MLB Would Prefer Regional Sports Networks Deliver on Deals; Preparing for Bally Sports Bankruptcy
As Diamond Sports, the parent company of Bally Sports, which owns the local broadcasting rights for dozens of professional sports teams, hurtles towards potential bankruptcy, the future of regional sports networks (RSNs) is currently up in the air.
Bally Sports currently has the local broadcasting rights for 14 of Major League Baseball’s 30 franchises — including five teams for which it owns the streaming rights as well. However, MLB appears to be increasingly making moves to either take back or take over those rights, should they become available due to bankruptcy complications.
While reports last year indicated that theNBA, NHL, and MLB were in discussions to purchase the Bally Sports networks from Diamond’s parent company Sinclair Broadcast Group (SBG), that never came to pass. However, MLB did hire a former Sinclair executive to potentially end its relationship with RSNs altogether.
Recently, MLB's chief revenue officer Noah Garden told Front Office Sports that while the league would like to see Bally Sports be able to continue to deliver on its contractual obligations to the 14 clubs that it works with, MLB is preparing to step in if that becomes necessary.
“Our strong preference would be for the RSNs to be able to fulfill the agreements they signed with the clubs. However, we need to be prepared if the RSNs are unable to do so,” Garden said “This is a situation we have been monitoring for a long time. We have been contingency planning to ensure that no matter what happens with the RSNs, fans will be able to continue watching their favorite teams in their local market.”
The current deals between the RSNs and Major League Baseball are quite lucrative for the league, with Diamond paying $1.47 billion in sports rights fees in just the first nine months of 2022. If Diamond files for bankruptcy, some believe the company could be protected from non-payment on the deal, leaving MLB without that substantial revenue stream, although the league will have a chance to renegotiate those deals if that happens. Additionally, the bankruptcy could leave 14 MLB teams without local broadcasts, something that would dramatically impact viewership numbers for those teams. For all of these reasons, MLB needs to take steps to prepare for the possible disaster.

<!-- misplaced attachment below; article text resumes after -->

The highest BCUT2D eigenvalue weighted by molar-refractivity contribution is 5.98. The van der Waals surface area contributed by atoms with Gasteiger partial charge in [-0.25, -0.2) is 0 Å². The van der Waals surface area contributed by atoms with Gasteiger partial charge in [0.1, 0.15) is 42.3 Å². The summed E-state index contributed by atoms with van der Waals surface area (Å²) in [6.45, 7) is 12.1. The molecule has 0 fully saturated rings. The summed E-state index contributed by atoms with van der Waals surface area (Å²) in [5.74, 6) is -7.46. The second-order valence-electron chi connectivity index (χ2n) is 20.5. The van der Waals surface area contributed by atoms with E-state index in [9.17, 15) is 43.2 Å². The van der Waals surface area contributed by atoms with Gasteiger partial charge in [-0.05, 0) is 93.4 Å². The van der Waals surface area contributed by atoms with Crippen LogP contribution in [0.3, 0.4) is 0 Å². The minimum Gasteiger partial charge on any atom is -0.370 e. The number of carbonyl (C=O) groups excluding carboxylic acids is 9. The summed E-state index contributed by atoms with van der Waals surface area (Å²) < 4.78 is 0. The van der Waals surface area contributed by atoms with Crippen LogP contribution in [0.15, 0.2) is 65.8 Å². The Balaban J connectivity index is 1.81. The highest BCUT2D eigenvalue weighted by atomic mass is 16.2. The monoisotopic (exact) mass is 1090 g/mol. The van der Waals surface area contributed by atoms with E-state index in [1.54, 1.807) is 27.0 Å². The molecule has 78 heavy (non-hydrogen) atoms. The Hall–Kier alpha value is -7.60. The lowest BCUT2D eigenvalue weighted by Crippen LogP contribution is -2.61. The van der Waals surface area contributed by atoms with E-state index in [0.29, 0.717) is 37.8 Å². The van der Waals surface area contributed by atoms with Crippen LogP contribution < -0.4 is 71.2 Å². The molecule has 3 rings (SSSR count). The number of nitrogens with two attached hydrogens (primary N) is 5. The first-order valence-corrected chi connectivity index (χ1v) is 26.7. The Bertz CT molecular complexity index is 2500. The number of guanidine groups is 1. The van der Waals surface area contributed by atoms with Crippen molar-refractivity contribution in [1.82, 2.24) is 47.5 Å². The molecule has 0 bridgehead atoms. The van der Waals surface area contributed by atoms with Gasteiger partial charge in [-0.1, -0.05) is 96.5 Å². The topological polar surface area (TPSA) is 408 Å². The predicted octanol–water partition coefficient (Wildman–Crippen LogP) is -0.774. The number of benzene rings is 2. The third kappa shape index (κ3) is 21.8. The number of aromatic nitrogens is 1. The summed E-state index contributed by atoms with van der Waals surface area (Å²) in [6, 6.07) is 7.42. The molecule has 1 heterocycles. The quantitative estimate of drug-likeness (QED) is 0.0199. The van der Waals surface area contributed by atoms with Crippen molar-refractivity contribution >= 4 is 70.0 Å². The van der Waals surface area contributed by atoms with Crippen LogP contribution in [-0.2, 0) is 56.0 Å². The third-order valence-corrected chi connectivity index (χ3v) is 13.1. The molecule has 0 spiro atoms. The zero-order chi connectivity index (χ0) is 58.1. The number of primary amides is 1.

One step being taken is the formation of an economic study committee, which will gather at the owners’ meetings in Palm Beach, Fla. next week. According to the Associated Press, the committee, which will include Los Angeles Dodgers chairman Mark Walter and Detroit Tigers chairman Chris Ilitch, will discuss possible courses of action if Diamond Sports chooses not to pay their sports rights fees.
Additionally, the league’s recent hiring of former Sinclair Broadcast Group executive Billy Chambers as Vice President of Local Media could be indicative of the league’s path forward as far as local broadcasting goes. This hiring comes among rumors of MLB planning to create a national direct-to-consumer (DTC) product, that would combine its existing out-of-market streaming product MLB.tv with in-market rights as well, effectively removing the need for deals with RSNs.
As it appears that the MLB is preparing for a future without Diamond Sports one way or another, we could be on the verge of a new era of local market sports broadcasting. And while it will take some work, and possibly a shaky adjustment period, for MLB to shift from the current RSNs to a more universal DTC product, could lead to substantial benefits for consumers. If a shift away from RSNs makes it easier for fans to watch games and doesn’t require them to subscribe to a cable, satellite, or live TV streaming service, this whole disaster could turn out to be a boon to the consumer.
Bally Sports+ is a direct-to-consumer streaming service that offers live games for those who want access to your local Bally Sports RSN without subscribing to a cable or satellite package.
The service has two plans: a monthly plan for $19.99 a month, or an annual plan for $189.99 per year ($15.83/mo pre-paid annually), after a 7-Day Free Trial.
In areas where fans have access to more than one Bally sports network, an optional bundle allows the addition of a second channel. The monthly total for two RSNs is $29.99/month.
With the service, you can stream your local games from 16 NBA teams and 12 NHL teams.
In addition to NHL and NBA, there are five MLB teams available to stream: Detroit Tigers, Milwaukee Brewers, Miami Marlins, Kansas City Royals, and Tampa Bay Rays. Sinclair has yet to get approval from MLB to stream the rest of the teams that they own the traditional broadcast rights for.
The service is only intended for those who live in-market to their local teams. If you live out-of-market, you will need to subscribe to MLB.TV (MLB), NHL.TV via ESPN+ (NHL), or NBA League Pass (NBA).